Seeking knowledge is another way to do so. Tawheed is the most important subject and is basically related to all the other subjects. (Yes, yes, yes. All the other Islamic sciences are related to tawheed.)
Learning Arabic is also part of seeking knowledge. In fact, it is one of the keys to seeking knowledge.
After all, where does the knowledge of Islam come from? The Quran and the Sunnah.
Which language are they in? Arabic, of course. Even their major commentaries are in Arabic!
So, in order to properly understand the Quran and the Sunnah, we have to learn Arabic.
Now, you might say “Hey, they’ve been translated.”
a) Do you know that the Quran is a literary miracle? The Pagan Arabs were the best poets of their time but they could not come up with something better than the Quran.
If they were the best poets of their time, it implies that they were excellent in the Arabic language, which implies that the Quran is an Arabic masterpiece.
Therefore, in order to understand the Quran PROPERLY and FULLY, we have to learn Arabic.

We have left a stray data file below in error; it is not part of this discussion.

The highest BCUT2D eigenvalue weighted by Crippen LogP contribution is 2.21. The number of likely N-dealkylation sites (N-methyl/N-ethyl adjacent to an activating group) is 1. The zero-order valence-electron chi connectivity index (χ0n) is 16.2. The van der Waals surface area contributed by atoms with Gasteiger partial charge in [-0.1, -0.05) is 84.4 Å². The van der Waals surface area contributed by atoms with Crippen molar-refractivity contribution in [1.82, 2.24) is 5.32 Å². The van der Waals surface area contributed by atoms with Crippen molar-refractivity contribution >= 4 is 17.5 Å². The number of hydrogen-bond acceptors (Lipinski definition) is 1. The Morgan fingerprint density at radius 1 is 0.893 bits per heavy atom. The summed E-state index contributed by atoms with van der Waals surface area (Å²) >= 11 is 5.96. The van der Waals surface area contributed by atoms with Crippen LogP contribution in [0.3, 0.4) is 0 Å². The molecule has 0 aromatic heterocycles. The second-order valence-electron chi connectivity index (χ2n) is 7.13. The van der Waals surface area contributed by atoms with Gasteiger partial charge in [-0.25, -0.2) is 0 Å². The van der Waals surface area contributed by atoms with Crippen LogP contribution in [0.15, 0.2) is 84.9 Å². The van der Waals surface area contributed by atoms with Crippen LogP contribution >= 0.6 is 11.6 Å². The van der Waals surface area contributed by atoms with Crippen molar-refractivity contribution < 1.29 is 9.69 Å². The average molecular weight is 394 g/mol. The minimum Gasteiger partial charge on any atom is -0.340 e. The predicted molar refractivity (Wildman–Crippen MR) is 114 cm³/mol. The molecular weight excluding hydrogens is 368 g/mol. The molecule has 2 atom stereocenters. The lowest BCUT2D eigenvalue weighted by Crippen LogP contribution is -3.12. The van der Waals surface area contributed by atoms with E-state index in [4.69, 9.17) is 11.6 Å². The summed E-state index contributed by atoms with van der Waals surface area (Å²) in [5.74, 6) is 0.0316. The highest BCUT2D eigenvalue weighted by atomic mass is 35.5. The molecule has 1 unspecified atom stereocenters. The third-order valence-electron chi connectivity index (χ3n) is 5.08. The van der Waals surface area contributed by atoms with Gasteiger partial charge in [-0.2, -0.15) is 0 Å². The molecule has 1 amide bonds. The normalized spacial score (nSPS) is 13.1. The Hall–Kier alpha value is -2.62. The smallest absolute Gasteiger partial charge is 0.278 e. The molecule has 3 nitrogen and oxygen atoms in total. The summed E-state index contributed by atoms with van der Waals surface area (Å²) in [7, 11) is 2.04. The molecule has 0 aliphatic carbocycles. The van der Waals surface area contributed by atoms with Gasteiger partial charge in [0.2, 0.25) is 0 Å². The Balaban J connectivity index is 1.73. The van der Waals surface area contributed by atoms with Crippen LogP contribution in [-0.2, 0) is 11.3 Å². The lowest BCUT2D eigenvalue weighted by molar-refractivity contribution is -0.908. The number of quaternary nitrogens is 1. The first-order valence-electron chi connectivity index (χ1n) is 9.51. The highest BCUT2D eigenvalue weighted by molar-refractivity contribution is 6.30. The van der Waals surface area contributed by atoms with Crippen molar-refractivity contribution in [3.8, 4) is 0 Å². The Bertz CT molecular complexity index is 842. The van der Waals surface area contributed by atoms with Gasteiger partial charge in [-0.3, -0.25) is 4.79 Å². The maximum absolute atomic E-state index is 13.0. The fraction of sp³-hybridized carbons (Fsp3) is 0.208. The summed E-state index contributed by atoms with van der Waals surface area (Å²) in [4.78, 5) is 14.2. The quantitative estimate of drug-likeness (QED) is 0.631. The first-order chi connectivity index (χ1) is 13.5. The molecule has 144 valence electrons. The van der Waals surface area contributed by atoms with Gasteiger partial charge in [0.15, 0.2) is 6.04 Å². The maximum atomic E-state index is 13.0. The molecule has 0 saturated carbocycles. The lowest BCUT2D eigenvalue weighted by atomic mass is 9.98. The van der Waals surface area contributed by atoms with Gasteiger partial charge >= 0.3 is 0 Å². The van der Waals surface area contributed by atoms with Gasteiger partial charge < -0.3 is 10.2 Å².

b) Also, the Prophet (salallahu alaihi wasallam) said that he was sent with concise speech.
Which language did he use for this concise speech? Arabic, of course!
If you read the translation, you’ll have difficulty understanding how he is concise in speech.
c) Also, many of the people of innovation have used translations as a means of causing people to deviate.
For example, I was reading a statement of Imam Abu Hanifah (rahimahullah) about an issue of aqeedah (creed). The Arabic text was there and so was the translation. The translator was one of the people of innovation.
This liar translated the whole statement of Imam Abu Hanifah properly and in the end, he inserted a word in parenthesis.
Do you know what happened? THE WHOLE MEANING CHANGED.
Yes, he just added one extra word at the end of the translation and that was it. He ascribed a false statement to one of the Imams of Ahlus Sunnah.
[It’s ironic. Ahlul bidah (the people of innovation) always accuse Ahlus Sunnah of incorrectly translating things (“It’s a Wahhabi translation!”) but they are the ones who mess around with the translation!]
So, how would we know if something was correctly translated or not? We’d be at the mercy of the translator!
Another example is the issue of the command to wear the hijab. I’ve heard many women say “Where is it in the Quran? It only says put your clothes over your chest.” [Please check Surah An-Noor, Ayah No. 31]
They point to incorrect translations as a proof. Well, the proof is in the Arabic text itself as the word used is “khumurihinn”. That means “their khumur”.